Sin promises so much but delivers so little. Sin always amplifies its benefits and minimizes its cost. Sin always aims at the uttermost, always nudging toward utter death and destruction. And yet we love our sin, and secretly harbor it, and grieve to turn aside from it. John Owen has a challenge for you. Before that next big sin you are pondering, he wants you to simply consider three things.
CONSIDER THE GUILT OF IT
Before that next sin, consider the guilt of it. Your sin will always try to convince you that it isn’t very serious and not worth worrying about. “It is one of the deceits of a prevailing lust to extenuate its own guilt. ‘Is it not a little one? Though this be bad, yet it is not so bad as such and such an evil; others of the people of God have had such a frame; yea, what dreadful actual sins have some of them fallen into!’ Innumerable ways there are whereby sin diverts the mind from a right and due apprehension of its guilt.” I know you can identify with this! Sin always amplifies its benefits and minimizes its guilt. Says Owen, “This is the proper issue of lust in the heart—it darkens the mind that it shall not judge aright of its own guilt.”
The Christian who sins does so in spite of the grace of God in his life, and the presence of the Holy Spirit warning him against sin. Reflecting on Romans 6:1-2 Owen asks, “How shall we do it, who, have received grace from Christ to the contrary? We, doubtless, are more evil than any, if we do it.” Indeed, we are.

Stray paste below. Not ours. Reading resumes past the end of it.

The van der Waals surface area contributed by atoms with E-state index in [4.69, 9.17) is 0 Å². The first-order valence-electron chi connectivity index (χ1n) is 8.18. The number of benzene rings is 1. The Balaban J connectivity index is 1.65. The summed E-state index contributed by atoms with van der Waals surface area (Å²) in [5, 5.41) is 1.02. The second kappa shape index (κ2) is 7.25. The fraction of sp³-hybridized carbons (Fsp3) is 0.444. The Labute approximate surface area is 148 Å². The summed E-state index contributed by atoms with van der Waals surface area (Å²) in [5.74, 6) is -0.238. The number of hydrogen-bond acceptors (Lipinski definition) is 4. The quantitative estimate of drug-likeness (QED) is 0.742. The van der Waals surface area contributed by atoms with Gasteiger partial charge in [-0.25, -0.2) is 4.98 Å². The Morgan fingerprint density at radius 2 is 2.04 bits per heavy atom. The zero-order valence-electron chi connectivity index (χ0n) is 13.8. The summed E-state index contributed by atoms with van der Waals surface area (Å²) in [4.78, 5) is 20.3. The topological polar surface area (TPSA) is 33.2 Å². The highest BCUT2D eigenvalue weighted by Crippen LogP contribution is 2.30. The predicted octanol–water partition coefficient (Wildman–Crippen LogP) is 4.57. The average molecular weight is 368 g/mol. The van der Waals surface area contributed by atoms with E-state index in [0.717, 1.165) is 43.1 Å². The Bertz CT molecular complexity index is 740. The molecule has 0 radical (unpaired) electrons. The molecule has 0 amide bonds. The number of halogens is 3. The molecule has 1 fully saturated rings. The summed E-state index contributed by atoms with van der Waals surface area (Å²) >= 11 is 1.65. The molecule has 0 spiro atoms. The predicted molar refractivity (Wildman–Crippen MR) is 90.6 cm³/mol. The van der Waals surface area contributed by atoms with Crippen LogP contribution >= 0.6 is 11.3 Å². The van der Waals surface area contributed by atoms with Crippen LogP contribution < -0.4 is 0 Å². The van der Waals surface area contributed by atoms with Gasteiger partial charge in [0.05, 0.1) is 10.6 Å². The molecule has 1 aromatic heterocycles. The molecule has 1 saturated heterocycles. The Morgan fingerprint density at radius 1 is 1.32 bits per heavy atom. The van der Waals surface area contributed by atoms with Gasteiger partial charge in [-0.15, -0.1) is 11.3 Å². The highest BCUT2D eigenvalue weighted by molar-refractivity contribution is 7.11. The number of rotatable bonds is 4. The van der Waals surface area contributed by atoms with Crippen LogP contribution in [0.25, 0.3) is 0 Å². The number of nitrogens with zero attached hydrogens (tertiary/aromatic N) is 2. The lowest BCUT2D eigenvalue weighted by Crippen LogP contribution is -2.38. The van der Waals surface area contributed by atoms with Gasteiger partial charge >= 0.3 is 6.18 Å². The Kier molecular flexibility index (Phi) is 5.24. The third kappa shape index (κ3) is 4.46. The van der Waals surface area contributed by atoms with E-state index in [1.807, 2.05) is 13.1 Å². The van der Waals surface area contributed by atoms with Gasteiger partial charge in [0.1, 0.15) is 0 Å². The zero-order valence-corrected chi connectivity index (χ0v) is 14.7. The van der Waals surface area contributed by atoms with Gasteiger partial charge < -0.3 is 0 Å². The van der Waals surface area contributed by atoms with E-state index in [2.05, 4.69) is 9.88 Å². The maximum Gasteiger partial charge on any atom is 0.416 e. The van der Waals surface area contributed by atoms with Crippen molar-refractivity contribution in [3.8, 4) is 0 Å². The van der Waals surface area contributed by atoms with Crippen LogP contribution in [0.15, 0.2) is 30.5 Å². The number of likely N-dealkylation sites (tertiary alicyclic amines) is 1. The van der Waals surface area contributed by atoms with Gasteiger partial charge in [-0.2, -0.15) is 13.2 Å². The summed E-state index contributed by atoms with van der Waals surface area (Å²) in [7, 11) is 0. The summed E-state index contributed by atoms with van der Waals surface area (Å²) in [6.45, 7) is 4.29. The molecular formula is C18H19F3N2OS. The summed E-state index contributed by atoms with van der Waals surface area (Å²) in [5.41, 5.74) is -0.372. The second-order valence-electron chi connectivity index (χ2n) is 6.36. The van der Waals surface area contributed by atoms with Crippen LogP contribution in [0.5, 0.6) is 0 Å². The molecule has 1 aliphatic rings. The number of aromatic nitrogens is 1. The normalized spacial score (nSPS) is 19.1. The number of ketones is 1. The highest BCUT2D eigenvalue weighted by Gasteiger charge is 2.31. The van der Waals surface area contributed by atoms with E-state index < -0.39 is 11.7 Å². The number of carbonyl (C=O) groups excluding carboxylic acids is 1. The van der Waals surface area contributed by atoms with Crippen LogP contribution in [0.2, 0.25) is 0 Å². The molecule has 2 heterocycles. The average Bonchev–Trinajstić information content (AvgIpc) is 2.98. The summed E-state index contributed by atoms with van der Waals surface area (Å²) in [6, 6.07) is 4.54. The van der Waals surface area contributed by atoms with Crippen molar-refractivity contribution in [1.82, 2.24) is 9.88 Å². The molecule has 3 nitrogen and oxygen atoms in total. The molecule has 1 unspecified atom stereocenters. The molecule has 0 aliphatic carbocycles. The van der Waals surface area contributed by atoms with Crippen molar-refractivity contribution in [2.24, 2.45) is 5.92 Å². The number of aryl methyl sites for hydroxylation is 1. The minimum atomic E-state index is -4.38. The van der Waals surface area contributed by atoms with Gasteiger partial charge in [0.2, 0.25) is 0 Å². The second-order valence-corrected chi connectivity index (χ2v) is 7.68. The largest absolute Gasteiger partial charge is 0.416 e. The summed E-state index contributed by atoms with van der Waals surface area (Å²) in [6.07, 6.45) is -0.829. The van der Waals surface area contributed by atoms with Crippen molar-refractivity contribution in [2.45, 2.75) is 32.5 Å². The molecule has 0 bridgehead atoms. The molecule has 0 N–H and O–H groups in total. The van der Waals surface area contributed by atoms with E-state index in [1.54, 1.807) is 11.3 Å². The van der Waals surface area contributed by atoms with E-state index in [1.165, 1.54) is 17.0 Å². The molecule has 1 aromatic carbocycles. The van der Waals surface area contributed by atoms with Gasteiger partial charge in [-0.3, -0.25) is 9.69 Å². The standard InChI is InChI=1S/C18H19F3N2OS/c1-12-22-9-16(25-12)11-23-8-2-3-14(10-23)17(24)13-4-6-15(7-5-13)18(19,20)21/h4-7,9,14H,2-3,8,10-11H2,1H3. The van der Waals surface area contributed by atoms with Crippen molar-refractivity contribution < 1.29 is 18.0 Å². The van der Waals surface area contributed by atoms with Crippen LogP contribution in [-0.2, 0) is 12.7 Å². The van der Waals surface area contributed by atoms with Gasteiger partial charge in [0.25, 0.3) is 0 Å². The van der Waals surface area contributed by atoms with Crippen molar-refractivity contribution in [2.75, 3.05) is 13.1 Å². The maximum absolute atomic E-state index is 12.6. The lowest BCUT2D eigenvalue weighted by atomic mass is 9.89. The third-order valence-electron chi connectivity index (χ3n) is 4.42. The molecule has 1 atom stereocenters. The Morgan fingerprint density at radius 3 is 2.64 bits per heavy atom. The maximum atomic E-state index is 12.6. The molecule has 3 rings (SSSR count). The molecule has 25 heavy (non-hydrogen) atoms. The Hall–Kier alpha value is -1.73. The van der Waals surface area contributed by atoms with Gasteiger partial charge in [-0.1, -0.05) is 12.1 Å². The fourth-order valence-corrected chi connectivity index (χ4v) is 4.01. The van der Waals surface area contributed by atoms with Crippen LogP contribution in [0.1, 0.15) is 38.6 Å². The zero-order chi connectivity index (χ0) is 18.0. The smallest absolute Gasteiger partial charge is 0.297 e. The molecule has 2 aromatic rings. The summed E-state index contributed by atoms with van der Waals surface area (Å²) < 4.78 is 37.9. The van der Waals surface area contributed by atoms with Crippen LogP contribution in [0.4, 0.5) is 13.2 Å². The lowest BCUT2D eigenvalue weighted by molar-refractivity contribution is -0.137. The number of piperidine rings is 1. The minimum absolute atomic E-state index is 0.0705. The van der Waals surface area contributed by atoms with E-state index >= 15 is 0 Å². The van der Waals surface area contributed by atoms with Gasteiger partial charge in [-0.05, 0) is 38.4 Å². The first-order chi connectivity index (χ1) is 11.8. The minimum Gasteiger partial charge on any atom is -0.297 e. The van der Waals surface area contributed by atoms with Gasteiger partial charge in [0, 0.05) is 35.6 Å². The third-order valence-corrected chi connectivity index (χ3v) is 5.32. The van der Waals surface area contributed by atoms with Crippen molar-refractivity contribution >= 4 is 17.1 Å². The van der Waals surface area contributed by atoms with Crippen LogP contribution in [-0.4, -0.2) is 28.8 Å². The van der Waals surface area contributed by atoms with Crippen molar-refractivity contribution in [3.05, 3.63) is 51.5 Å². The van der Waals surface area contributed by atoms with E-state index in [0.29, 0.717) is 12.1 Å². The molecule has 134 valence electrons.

CONSIDER THE DANGER OF IT
Before that next sin, consider the danger of it—the future consequences to your life and soul.
The Danger of Being Hardened by Sin’s Deceitfulness. The ultimate aim of your sin is to fully harden you against God. Owen reflects on Hebrews 3:12-13 and says, “’Take heed,’ says he, ‘use all means, consider your temptations, watch diligently; there is a treachery, a deceit in sin, that tends to the hardening of your hearts from the fear of God.’ The hardening here mentioned is to the utmost—utter obduration; sin tends to it, and every distemper and lust will make at least some progress toward it.” Every sin nudges you toward a complete and utter hardness of heart.
Your sin is always several steps ahead of you. Remember what Owen said earlier in the book, that sin is always aiming at the uttermost, always aiming at your death and destruction. “Is it not enough to make any heart tremble, to think of being brought into that estate wherein he should have slight thoughts of sin? Slight thoughts of grace, of mercy, of the blood of Christ, of the law, heaven, and hell, come all in at the same season. Take heed, this is that [which] your lust is working toward—the hardening of the heart, searing of the conscience, blinding of the mind, stupifying of the affections, and deceiving of the whole soul.”